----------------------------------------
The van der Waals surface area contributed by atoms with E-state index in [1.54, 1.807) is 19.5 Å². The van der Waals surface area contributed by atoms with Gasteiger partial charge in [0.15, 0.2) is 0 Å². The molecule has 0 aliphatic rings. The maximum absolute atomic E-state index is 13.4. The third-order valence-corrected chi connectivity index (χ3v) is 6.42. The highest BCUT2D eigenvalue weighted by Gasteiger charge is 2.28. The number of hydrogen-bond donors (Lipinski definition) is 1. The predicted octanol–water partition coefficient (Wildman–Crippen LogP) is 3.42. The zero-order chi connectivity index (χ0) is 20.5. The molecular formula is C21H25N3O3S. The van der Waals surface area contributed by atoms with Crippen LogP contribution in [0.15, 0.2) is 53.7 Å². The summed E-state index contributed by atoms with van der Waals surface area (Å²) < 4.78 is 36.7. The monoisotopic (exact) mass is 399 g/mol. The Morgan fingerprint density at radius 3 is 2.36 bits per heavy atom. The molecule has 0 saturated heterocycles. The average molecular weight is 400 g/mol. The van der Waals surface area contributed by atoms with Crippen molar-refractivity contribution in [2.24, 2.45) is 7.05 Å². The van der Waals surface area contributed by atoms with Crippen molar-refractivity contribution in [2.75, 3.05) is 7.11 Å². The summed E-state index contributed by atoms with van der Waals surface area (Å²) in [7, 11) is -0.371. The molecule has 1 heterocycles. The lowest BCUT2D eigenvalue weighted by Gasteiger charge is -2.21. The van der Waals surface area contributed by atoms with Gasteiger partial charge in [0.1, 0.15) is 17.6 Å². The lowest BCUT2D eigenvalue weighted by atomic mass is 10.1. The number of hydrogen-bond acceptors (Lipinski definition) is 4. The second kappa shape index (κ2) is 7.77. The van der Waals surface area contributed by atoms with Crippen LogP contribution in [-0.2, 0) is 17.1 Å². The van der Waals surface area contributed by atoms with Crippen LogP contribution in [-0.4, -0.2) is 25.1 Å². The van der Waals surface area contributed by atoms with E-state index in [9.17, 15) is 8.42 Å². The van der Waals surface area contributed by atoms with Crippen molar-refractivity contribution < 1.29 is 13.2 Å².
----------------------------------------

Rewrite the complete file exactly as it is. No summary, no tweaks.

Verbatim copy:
The van der Waals surface area contributed by atoms with E-state index in [1.54, 1.807) is 19.5 Å². The van der Waals surface area contributed by atoms with Gasteiger partial charge in [0.15, 0.2) is 0 Å². The molecule has 0 aliphatic rings. The maximum absolute atomic E-state index is 13.4. The third-order valence-corrected chi connectivity index (χ3v) is 6.42. The highest BCUT2D eigenvalue weighted by Gasteiger charge is 2.28. The number of hydrogen-bond donors (Lipinski definition) is 1. The predicted octanol–water partition coefficient (Wildman–Crippen LogP) is 3.42. The zero-order chi connectivity index (χ0) is 20.5. The molecular formula is C21H25N3O3S. The van der Waals surface area contributed by atoms with Crippen LogP contribution in [0.15, 0.2) is 53.7 Å². The summed E-state index contributed by atoms with van der Waals surface area (Å²) < 4.78 is 36.7. The monoisotopic (exact) mass is 399 g/mol. The Morgan fingerprint density at radius 3 is 2.36 bits per heavy atom. The molecule has 0 saturated heterocycles. The average molecular weight is 400 g/mol. The van der Waals surface area contributed by atoms with Crippen molar-refractivity contribution in [2.24, 2.45) is 7.05 Å². The van der Waals surface area contributed by atoms with Crippen molar-refractivity contribution in [2.75, 3.05) is 7.11 Å². The summed E-state index contributed by atoms with van der Waals surface area (Å²) in [7, 11) is -0.371. The molecule has 1 heterocycles. The lowest BCUT2D eigenvalue weighted by Gasteiger charge is -2.21. The van der Waals surface area contributed by atoms with Gasteiger partial charge in [0.1, 0.15) is 17.6 Å². The lowest BCUT2D eigenvalue weighted by atomic mass is 10.1. The number of hydrogen-bond acceptors (Lipinski definition) is 4. The second kappa shape index (κ2) is 7.77. The van der Waals surface area contributed by atoms with Crippen LogP contribution in [-0.2, 0) is 17.1 Å². The van der Waals surface area contributed by atoms with Crippen LogP contribution in [-0.4, -0.2) is 25.1 Å². The van der Waals surface area contributed by atoms with E-state index in [9.17, 15) is 8.42 Å². The van der Waals surface area contributed by atoms with Crippen molar-refractivity contribution < 1.29 is 13.2 Å².